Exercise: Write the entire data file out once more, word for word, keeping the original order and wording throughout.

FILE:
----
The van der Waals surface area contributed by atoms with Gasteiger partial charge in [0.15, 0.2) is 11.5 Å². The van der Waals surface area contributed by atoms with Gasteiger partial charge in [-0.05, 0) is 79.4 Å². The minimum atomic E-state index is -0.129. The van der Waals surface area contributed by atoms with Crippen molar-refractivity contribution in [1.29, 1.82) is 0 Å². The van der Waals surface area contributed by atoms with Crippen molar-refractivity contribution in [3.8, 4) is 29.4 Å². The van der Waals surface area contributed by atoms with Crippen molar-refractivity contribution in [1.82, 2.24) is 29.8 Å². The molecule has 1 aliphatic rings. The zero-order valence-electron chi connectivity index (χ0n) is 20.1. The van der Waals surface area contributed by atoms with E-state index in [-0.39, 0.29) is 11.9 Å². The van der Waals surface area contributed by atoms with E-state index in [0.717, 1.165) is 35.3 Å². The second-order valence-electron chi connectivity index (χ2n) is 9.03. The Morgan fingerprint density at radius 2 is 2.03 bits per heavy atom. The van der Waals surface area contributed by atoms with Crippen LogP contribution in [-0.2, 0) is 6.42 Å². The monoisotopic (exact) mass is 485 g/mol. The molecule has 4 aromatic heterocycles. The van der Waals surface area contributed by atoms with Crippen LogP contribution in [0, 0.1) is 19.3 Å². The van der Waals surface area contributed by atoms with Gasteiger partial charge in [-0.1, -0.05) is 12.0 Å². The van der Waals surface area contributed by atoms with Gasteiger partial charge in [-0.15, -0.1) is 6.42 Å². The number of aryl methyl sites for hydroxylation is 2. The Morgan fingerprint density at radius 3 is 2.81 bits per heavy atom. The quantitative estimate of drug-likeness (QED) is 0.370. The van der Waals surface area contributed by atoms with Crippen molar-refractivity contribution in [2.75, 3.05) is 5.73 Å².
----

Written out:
The van der Waals surface area contributed by atoms with Gasteiger partial charge in [0.15, 0.2) is 11.5 Å². The van der Waals surface area contributed by atoms with Gasteiger partial charge in [-0.05, 0) is 79.4 Å². The minimum atomic E-state index is -0.129. The van der Waals surface area contributed by atoms with Crippen molar-refractivity contribution in [1.29, 1.82) is 0 Å². The van der Waals surface area contributed by atoms with Crippen molar-refractivity contribution in [3.8, 4) is 29.4 Å². The van der Waals surface area contributed by atoms with Crippen molar-refractivity contribution in [1.82, 2.24) is 29.8 Å². The molecule has 1 aliphatic rings. The zero-order valence-electron chi connectivity index (χ0n) is 20.1. The van der Waals surface area contributed by atoms with E-state index in [-0.39, 0.29) is 11.9 Å². The van der Waals surface area contributed by atoms with E-state index in [0.717, 1.165) is 35.3 Å². The second-order valence-electron chi connectivity index (χ2n) is 9.03. The Morgan fingerprint density at radius 2 is 2.03 bits per heavy atom. The van der Waals surface area contributed by atoms with Crippen LogP contribution in [-0.2, 0) is 6.42 Å². The monoisotopic (exact) mass is 485 g/mol. The molecule has 4 aromatic heterocycles. The van der Waals surface area contributed by atoms with Crippen LogP contribution in [0, 0.1) is 19.3 Å². The van der Waals surface area contributed by atoms with Gasteiger partial charge in [-0.1, -0.05) is 12.0 Å². The van der Waals surface area contributed by atoms with Gasteiger partial charge in [-0.15, -0.1) is 6.42 Å². The number of aryl methyl sites for hydroxylation is 2. The Morgan fingerprint density at radius 3 is 2.81 bits per heavy atom. The quantitative estimate of drug-likeness (QED) is 0.370. The van der Waals surface area contributed by atoms with Crippen molar-refractivity contribution in [2.75, 3.05) is 5.73 Å².